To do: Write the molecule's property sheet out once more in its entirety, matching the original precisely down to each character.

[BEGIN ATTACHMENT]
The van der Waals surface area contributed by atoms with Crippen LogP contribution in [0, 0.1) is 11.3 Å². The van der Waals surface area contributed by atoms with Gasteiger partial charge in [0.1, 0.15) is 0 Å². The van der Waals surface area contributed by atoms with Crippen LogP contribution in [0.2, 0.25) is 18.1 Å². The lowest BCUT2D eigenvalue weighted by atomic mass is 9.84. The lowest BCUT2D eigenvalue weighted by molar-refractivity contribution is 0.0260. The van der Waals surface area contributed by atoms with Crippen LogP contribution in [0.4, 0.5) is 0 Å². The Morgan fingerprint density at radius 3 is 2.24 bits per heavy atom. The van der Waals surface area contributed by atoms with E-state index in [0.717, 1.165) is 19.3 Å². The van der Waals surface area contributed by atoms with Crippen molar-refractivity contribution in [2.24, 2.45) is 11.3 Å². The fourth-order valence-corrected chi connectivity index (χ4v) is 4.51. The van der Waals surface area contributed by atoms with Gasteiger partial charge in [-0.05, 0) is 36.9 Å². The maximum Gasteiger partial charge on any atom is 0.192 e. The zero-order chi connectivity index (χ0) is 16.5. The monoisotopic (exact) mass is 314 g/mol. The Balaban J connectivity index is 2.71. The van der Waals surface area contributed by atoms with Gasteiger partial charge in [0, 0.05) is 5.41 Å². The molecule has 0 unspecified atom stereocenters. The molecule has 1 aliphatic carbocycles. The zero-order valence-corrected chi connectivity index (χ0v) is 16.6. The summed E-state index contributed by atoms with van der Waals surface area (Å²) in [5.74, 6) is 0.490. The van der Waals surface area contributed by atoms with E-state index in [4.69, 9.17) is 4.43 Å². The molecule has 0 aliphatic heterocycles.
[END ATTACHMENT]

The van der Waals surface area contributed by atoms with Crippen LogP contribution in [0, 0.1) is 11.3 Å². The van der Waals surface area contributed by atoms with Gasteiger partial charge in [0.1, 0.15) is 0 Å². The van der Waals surface area contributed by atoms with Crippen LogP contribution in [0.2, 0.25) is 18.1 Å². The lowest BCUT2D eigenvalue weighted by atomic mass is 9.84. The lowest BCUT2D eigenvalue weighted by molar-refractivity contribution is 0.0260. The van der Waals surface area contributed by atoms with Crippen LogP contribution in [0.4, 0.5) is 0 Å². The Morgan fingerprint density at radius 3 is 2.24 bits per heavy atom. The van der Waals surface area contributed by atoms with E-state index in [0.717, 1.165) is 19.3 Å². The van der Waals surface area contributed by atoms with Crippen molar-refractivity contribution in [2.24, 2.45) is 11.3 Å². The fourth-order valence-corrected chi connectivity index (χ4v) is 4.51. The van der Waals surface area contributed by atoms with Gasteiger partial charge in [-0.05, 0) is 36.9 Å². The maximum Gasteiger partial charge on any atom is 0.192 e. The zero-order chi connectivity index (χ0) is 16.5. The monoisotopic (exact) mass is 314 g/mol. The Balaban J connectivity index is 2.71. The van der Waals surface area contributed by atoms with Gasteiger partial charge in [0, 0.05) is 5.41 Å². The molecule has 0 unspecified atom stereocenters. The molecule has 1 aliphatic carbocycles. The zero-order valence-corrected chi connectivity index (χ0v) is 16.6. The summed E-state index contributed by atoms with van der Waals surface area (Å²) in [5.74, 6) is 0.490. The van der Waals surface area contributed by atoms with E-state index in [4.69, 9.17) is 4.43 Å². The molecule has 0 aliphatic heterocycles.